5. The variable that will contain what is returned from the called program

Lines 13, 15, and 17: A subprocedure is called that will format the value in the returned string and display it. The subprocedure is:

19  dcl-proc DisplayReturnedValue ;
20    dcl-pi *n ;
21      TooLong varchar(100) ;
22    end-pi ;

23    dcl-s DisplayValue varchar(40) ;

24    DisplayValue = TooLong ;
25    dsply ('Returned ' + DisplayValue) ;
26  end-proc ;

I am using the Display operation code, DSPLY, to show the result returned from the second program. The returned variable can have up to 100 characters. The DSPLY can only display up to 52 characters. In this subprocedure I take the first 40 characters from the result field and move it into another variable I can then use with the DSPLY.

Lines 20 - 22: The procedure interface for the variable passed to this subprocedure.

Line 23: Definition of the variable I will use with DSPLY.

Line 24: Move the value in the passed variable to the one defined in the line above.

Line 25: Display the value in the variable.

Having explained what is passed to the second program I can now describe what it does:

01  **free
02  ctl-opt main(Main) option(*srcstmt) dftactgrp(*no) ;

03  dcl-proc Main ;
04    dcl-pi *n ;
05      FirstName varchar(20) const ;
06      LastName varchar(20) const ;
07      ColumnName varchar(50) const ;
08      FileName varchar(21) const ;
09      Result varchar(100) ;
10    end-pi ;

11    dcl-s Statement varchar(200) ;

12    exec sql SET OPTION DATFMT = *ISO, TIMFMT = *ISO ;


14    Statement = 'SET MY_VARIABLE = (SELECT ' + ColumnName + ' +
                   FROM ' + FileName +
                  ' WHERE FNAME = ''' + FirstName + ''' +
                    AND LNAME = ''' + LastName + ''')' ;

15    exec sql EXECUTE IMMEDIATE :Statement ;

16    exec sql SET :Result = MYLIB.MY_VARIABLE ;

17  on-exit ;
19  end-proc ;

Lines 4 – 10: The procedure interface for this program has to be a procedure interface definition within the Main procedure.

Line 11: This variable will be used to contain the built SQL statement.

Line 12: I always use the Set Option statement to make sure the dates and times are returned in the format I expect.

While the documentation for the Execute Immediate in IBM's documentation states you can use the SET, it does add a footnote that the variable the result is placed in must be a Global Variable.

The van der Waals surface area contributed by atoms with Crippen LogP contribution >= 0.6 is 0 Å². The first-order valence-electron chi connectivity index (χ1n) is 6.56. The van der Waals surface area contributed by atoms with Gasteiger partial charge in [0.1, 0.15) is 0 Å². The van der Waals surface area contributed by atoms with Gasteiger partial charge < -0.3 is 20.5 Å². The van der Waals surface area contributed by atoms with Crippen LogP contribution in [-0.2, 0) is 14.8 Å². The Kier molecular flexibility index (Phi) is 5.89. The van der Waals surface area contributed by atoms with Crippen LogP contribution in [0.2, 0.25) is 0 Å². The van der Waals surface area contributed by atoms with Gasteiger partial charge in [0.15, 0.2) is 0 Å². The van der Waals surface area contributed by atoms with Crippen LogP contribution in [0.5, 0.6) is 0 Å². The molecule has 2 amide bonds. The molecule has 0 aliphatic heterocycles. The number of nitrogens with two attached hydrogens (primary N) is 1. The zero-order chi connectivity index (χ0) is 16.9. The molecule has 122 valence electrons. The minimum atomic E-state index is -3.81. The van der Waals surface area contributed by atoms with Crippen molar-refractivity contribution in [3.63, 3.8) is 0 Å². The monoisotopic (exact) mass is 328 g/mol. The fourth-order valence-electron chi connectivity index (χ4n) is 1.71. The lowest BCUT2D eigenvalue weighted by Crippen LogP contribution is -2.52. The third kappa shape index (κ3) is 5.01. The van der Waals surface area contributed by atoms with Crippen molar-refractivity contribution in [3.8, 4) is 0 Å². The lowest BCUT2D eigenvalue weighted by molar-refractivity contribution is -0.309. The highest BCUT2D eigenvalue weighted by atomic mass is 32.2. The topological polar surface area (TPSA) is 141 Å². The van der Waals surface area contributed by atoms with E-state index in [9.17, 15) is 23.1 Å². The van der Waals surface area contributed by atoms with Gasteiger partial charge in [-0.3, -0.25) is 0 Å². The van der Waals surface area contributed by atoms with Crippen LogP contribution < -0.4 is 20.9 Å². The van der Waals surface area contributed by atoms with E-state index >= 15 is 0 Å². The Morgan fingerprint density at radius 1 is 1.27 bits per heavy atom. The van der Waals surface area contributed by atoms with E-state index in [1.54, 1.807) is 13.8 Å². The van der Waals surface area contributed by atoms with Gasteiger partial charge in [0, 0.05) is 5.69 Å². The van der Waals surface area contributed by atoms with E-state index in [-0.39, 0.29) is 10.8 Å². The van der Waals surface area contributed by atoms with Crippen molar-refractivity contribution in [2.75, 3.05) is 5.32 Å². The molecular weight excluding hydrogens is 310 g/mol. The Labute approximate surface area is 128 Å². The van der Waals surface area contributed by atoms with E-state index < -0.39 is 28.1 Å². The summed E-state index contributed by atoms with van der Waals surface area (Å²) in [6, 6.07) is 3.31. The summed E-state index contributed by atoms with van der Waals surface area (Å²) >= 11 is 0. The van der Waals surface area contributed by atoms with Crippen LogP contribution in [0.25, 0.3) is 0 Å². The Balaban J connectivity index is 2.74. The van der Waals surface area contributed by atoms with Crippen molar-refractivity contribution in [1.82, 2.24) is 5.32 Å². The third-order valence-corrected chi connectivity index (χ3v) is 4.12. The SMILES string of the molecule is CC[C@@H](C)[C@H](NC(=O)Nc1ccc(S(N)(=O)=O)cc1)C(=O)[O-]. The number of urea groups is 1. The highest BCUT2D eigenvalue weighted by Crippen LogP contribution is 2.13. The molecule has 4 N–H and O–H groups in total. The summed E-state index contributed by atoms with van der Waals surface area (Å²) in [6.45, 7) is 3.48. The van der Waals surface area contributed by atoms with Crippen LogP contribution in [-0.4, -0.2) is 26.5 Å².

Line 13: Here I am creating a Global variable. I have defined it as a variable character of up to 100 characters.

Line 14: Creating my SQL statement in the variable Statement.

Line 15: I am executing the created SQL statement. It populates the Global variable with the result of the SQL Select statement.

Line 16: I am updating the RPG variable Result with the value in the Global variable.

Lines 17 and 18: I have added an On Exit group at the end of this subprocedure to ensure that no matter how this subprocedure ends the Global Variable will be dropped/deleted.

After compiling both programs I add a debug breakpoint on line 17 of the second program so I can see what the SQL statement is.

The first time the second program is called the SQL statement is:

EVAL Statement
61  ' = 'THOMAS' AND LNAME = 'MCNULTY')                          '

Which successfully returns Thomas McNulty's place of birth:


Next statement requested the number of soccer games Reg Allen played:

EVAL Statement
61  'RE FNAME = 'REG' AND LNAME = 'ALLEN')                       '

Which returned the number, as a character value:

DSPLY  Returned 75

Lastly what is Mark James's date of birth:

EVAL Statement
 61  'SON WHERE FNAME = 'MARK' AND LNAME = 'JONES')              '

This was returned in USA format:

DSPLY  Returned 06/15/1933

I admit I have made this a lot more complex than what I was asked about. But you can now see how you can use the Execute Immediate statement to return a single result from a Select statement.


You can learn more about the Execute Immediate SQL statement from the IBM website here.


This article was written for IBM i 7.5, and should work for some earlier releases too.


  1. The VALUES INTO statement can be dynamically prepared. See -

    1. Another great article. I really value VALUES :)

  2. Thanks for the article. I really like the cleanup of the global variable in the on-exit.